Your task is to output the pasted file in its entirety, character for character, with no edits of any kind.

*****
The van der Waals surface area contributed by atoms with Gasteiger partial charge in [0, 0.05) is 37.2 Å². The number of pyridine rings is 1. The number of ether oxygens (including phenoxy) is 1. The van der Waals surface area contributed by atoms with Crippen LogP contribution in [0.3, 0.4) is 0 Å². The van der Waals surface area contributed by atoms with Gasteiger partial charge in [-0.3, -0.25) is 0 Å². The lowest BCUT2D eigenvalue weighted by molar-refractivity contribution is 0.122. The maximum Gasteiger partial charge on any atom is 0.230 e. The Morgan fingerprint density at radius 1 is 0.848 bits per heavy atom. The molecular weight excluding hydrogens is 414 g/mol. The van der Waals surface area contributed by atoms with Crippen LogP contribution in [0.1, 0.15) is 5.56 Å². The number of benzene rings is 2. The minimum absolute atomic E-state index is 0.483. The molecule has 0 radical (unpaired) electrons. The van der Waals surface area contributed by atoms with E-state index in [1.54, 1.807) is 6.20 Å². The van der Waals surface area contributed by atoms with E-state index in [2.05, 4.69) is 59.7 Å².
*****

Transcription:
The van der Waals surface area contributed by atoms with Gasteiger partial charge in [0, 0.05) is 37.2 Å². The number of pyridine rings is 1. The number of ether oxygens (including phenoxy) is 1. The van der Waals surface area contributed by atoms with Crippen LogP contribution in [0.3, 0.4) is 0 Å². The van der Waals surface area contributed by atoms with Gasteiger partial charge in [-0.3, -0.25) is 0 Å². The lowest BCUT2D eigenvalue weighted by molar-refractivity contribution is 0.122. The maximum Gasteiger partial charge on any atom is 0.230 e. The Morgan fingerprint density at radius 1 is 0.848 bits per heavy atom. The molecular weight excluding hydrogens is 414 g/mol. The van der Waals surface area contributed by atoms with Crippen LogP contribution in [0.1, 0.15) is 5.56 Å². The number of benzene rings is 2. The minimum absolute atomic E-state index is 0.483. The molecule has 0 radical (unpaired) electrons. The van der Waals surface area contributed by atoms with E-state index in [1.54, 1.807) is 6.20 Å². The van der Waals surface area contributed by atoms with E-state index in [2.05, 4.69) is 59.7 Å².